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Charles Dharapak, ASSOCIATED PRESS
This Oct. 24, 2013 file photo shows President Barack Obama in the East Room of the White House in Washington. Congressional Republicans are waging war against a hapless Web Site and hoping it leads to the destruction of Obamacare, the health care program they loathe yet can’t stop talking about it.

This afternoon, the fading fall sun will retreat into a deep darkness, the perfect cover for foraging ghouls, ghosts and goblins, with their larger humans in tow, to extort sweets, goodies and the occasional toothbrush from their neighbors with a not-so-subtle, confidently delivered threat of “trick or treat." It’s Halloween! All Hallows’ Eve! The first day of Hallowmas, the liturgical celebration where the dead are remembered and the certainty of death is embraced.

This evening, as families light up jack-o’-lanterns, don costumes, and gather with friends and loved ones to bob for apples, play pranks and tell scary stories, I suspect that many will be talking about health care. This week millions of Americans learned that their health insurance policies, deemed as insufficient by federal bureaucrats, had been cancelled thanks to Obamacare. For those who believed President Obama when he said, “if you like … your health care plan, you can keep it," this came as a terrifying shock. These people, once happy with their health insurance coverage, will now be forced to enter the maze-like, federal health care exchange, a veritable house of horrors with a Hotel California like vibe, to purchase much more expensive health care insurance than they really need. This week marked the death of the individualized health insurance policy.

For those who have attentively watched the rollout of Obamacare, none of these developments is a surprise. Originally, while the Obamacare legislation requires all insurance plans to cover 10 essential benefits, the Obama administration assured Americans that existing health care plans would be “grandfathered” in, meeting the requirements of the individual insurance mandate. But over the last three years, the Obama administration issued regulations restricting “grandfathered” plans to those plans that were not altered in any way since the passage of the Obamacare legislation. Since most insurance plans are altered a little bit each year, the Obama administration authored and approved regulations designed to negate President Obama’s specific commitments to the American people. Now the Obama administration is openly admitting that they always intended this exact result.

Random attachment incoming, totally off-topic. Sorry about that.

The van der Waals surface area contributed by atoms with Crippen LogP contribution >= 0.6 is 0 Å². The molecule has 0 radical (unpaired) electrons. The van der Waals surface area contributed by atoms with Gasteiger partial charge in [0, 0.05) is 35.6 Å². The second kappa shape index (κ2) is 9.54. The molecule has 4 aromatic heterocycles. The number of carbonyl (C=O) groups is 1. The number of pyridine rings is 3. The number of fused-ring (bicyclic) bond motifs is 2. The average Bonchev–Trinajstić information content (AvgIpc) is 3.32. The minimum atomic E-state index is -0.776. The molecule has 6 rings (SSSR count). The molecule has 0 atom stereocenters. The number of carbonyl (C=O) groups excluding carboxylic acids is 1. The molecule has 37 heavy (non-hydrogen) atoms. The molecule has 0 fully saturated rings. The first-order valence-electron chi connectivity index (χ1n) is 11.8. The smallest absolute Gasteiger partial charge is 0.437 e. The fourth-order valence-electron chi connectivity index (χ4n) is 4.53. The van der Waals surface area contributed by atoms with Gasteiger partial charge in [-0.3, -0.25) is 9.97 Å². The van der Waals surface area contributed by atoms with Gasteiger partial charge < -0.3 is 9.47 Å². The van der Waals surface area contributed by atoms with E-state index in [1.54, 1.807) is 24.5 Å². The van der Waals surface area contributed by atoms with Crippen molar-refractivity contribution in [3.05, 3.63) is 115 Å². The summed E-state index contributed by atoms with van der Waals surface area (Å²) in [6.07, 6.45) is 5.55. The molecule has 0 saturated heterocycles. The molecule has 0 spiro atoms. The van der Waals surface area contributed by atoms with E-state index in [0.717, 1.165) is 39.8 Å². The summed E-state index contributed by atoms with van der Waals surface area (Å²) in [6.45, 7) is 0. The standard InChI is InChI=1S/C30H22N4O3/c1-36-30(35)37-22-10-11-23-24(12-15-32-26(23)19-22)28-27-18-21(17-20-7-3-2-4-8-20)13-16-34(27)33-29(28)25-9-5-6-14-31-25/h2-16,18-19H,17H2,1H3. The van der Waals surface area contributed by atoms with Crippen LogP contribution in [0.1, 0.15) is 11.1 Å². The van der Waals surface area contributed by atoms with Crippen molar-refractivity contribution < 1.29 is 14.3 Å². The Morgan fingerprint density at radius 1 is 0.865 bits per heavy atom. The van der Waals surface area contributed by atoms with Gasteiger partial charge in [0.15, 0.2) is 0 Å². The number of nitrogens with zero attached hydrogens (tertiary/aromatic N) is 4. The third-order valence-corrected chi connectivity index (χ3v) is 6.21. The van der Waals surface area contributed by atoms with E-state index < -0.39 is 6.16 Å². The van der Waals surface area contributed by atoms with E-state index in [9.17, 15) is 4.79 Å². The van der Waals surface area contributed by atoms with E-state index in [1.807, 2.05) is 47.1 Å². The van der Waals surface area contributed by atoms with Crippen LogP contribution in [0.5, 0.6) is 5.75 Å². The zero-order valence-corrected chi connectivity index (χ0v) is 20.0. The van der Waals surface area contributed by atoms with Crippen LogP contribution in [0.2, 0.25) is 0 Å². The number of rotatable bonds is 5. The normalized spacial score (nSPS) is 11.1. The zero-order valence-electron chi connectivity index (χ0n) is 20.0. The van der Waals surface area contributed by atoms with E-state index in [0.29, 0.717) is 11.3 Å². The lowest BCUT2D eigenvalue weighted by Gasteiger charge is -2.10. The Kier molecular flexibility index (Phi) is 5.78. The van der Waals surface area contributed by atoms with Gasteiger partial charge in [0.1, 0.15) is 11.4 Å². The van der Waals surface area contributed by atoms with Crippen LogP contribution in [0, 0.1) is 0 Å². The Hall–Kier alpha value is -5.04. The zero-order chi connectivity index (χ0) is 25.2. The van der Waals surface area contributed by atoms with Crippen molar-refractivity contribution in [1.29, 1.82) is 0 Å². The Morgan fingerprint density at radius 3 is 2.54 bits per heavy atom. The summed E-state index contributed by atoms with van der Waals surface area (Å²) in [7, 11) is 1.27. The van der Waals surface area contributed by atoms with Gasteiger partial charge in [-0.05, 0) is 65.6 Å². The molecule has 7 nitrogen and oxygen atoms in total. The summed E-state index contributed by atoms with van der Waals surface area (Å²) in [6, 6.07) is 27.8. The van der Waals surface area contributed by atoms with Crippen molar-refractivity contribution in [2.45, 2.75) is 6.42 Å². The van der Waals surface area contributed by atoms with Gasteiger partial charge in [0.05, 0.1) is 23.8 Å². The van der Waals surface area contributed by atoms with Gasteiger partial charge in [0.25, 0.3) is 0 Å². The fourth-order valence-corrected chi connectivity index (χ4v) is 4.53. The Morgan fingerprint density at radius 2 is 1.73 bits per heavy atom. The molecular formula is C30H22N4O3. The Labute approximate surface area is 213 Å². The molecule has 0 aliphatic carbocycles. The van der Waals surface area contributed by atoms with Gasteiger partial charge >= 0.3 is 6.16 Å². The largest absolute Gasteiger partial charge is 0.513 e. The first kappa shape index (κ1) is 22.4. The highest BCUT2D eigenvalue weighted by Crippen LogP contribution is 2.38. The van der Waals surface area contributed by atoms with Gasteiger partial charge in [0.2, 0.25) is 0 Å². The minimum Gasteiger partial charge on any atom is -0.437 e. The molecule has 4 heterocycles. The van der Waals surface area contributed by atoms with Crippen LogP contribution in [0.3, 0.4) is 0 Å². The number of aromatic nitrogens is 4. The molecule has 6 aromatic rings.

In many ways, watching this specific scenario play out is like watching a horror movie where the awkward, creepy looking man with the monotone voice and a glint of crazy in his eyes slowly shuffles towards the pretty young lady across the room, repeatedly assuring her “I am not going to hurt you” while holding a bloody butcher knife behind his back. We all know how it ends, except, somehow, the unbelievably naïve teenager on the screen.

But it is one thing to witness such deception on the silver screen. It is quite another to witness a similar, albeit less violent, deception from our president and his administration. The next time President Obama speaks, assuring us of one thing or another, I’ve wondered how he expects us to believe him.

For the sake of the millions of Americans whose health insurance policies were cancelled this week, the Obama administration should alter its own regulations, reverse course and “grandfather” those plans as they originally committed to do. Insurance companies will continue to administer these plans until the end of the year, and could easily extend them into 2014. There is still time to remedy this situation, though the window is closing fast.

I expect that the Obama administration, true to its modus operandi, will choose to double down on its existing plans, even though more Americans have lost health care coverage than have gained it over the first four weeks of the Obamacare era. Unfortunately for the American people, the entire Obamacare experience has been much more trick than treat.

Dan Liljenquist is a former state senator and U.S. Senate candidate.